ARCADIA, Calif. -- For months the 13 horsemen had been pointing toward this moment, training for prep races, coming out of them, tweaking routines, scheduling workouts. Their runners were geared up and glistening, coats the color of burnished metal, muscles hardened by careful conditioning. And this was Saturday, the big day, grand finale of the season finally here.
For weeks, the conversation leading up to the Breeders' Cup Classic had centered around one topic. Could Zenyatta, the brilliant unbeaten racemare, turn in a winning performance against the boys? It was a question that buzzed around the vast California oval leading up to the main event, but John Shirreffs never faltered. His faith in his trainee remained strong.
For days, one jockey had been hoping, praying, knowing if he could just ride like he always did - in that perfect zone - that Zenyatta would do the rest. She would win, Mike Smith maintained, with her ears pricked. Galloping. Like she was out for a Sunday stroll.
The horses circled the paddock at Santa Anita and Ann and Jerry Moss kept focused eyes upon their runner. The fans outside pressed closer, crowding eight or ten tiers deep around. They held signs emblazoned with Zenyatta's name and she paused to accept their adoration with neck arched and eyes proud, carriage of a champion.
Jockeys in brilliant silks emerged from the room, doffed their helmets like perfect gentlemen, shook hands with their connections. For a moment it was just the way the artists portrayed it in rich oil paintings - the pageantry and anticipation and energy crackling through the air, familiar movements performed on countless occasions yet increasingly meaningful here. Zenyatta filled the frame.
The paddock judge gave the call for "Riders up!" and the jockeys popped up into their saddles. The outrider led them onto that wide California oval with the cameramen scrambling to capture the post parade. Viewers across the nation tuned in to what we saw in person, watching along with us, interest raised from coast to coast.
The racing fans were tired, sated from a long day of thrills, perfect racing in the late autumn sun. But the excitement of the moment inspired them to rally and press forward along the rail and out of their seats to watch one horse, the horse, parade out onto the track. They cheered for her, they clapped for her; they loved her. And moments later when Zenyatta powered through a history-making run to victory in the Breeders' Cup Classic, she left a mark on the industry that won't soon be forgotten.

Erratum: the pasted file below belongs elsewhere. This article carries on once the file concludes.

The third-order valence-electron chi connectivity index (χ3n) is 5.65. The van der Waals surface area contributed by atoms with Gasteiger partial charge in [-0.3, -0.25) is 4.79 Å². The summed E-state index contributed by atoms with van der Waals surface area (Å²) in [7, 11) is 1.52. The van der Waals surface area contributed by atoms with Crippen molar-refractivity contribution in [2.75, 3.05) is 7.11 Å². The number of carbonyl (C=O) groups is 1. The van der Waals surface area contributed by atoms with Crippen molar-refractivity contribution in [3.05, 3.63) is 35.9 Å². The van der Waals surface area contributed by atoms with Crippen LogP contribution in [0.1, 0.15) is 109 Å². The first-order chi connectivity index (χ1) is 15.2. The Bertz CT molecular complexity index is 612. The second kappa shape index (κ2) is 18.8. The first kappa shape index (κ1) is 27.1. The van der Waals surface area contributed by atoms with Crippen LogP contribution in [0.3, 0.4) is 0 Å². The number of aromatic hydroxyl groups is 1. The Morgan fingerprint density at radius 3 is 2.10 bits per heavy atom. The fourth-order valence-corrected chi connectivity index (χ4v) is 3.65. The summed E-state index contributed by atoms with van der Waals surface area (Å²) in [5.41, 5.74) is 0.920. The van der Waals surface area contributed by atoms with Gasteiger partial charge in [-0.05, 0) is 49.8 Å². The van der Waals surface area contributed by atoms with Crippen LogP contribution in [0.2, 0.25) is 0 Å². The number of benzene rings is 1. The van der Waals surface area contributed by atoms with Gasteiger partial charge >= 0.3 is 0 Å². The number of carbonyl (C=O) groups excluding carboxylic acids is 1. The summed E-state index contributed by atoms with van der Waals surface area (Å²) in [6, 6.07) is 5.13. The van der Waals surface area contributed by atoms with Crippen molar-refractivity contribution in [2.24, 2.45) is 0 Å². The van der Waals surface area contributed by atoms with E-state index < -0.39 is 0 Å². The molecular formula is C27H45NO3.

It was what she did and how she did it that will have them talking for ages to come, for Zenyatta annihilated the Classic field. And she did it with such ease, in a manner so overpowering, that her brilliance could never be doubted.
It started with her calmness at the gate when an upset runner, Quality Road, refused to load and was scratched. Throughout the delay, as Smith stepped off very gently and just prayed that she wouldn't get excited, the big mare waited, unshaken. Reloaded, she broke on her left lead, but soon switched over to her right, the correct lead for cruising into the turns, on her own. In the race of her lifetime, as always, she spotted the field.
Rolling along down the backside in the wake of her sport's sharpest runners, the big racemare had lengths of ground to make up. Smith kept on thinking of her closing style, the test that would come when she had to mow them down, that if one of them tried to steal away, he would have to move early to catch them. At the half-mile pole they were stacked up, no way to get around the other horses. He was looking for a way to split them when a runner eased out as the field turned for home - and just like that, Zenyatta's path to victory was clear.
Down on the rail, Shirreffs watched the race progress. When she swung to the outside and changed her leads and started making that big move she always made for him, he knew what was going to happen.
And it did. She kicked on. And the crowd started screaming. And Smith had to remind her not to stop and pose; she had a task ahead to finish, greatness to attain. And still she went on, well within herself.
She won with her ears pricked.
Like she was out for a Sunday stroll.
Horse of the Year?
The debate that has been simmering since summer is guaranteed to reach a boiling point following that master performance, heated arguments to come as to who should be crowned Horse of the Year. Whether Rachel Alexandra, winner of the Preakness and Haskell and the Woodward against older males earlier in the season, can hold the advantage many believe she's earned - after failing to appear at the Breeders' Cup World Championships at the season's end. Whether Zenyatta, string of 14 perfect victories unsullied, first female Breeders' Cup Classic winner, deserves the title without a trip to the East Coast and only one score outside of California.
But for now it is good enough to take in the greatness that has just been seen, to bask in the pleasure of a story, of a race, gone perfectly right. To admire her incomparable brilliance, as in the words of trainer Saeed bin Suroor: "She's a different class. By far. By millions."
Claire Novak became a racing fan at the age of nine. Her award-winning work is sought by organizations such as the Associated Press and The Blood-Horse Magazine, while her byline has appeared in numerous other publications.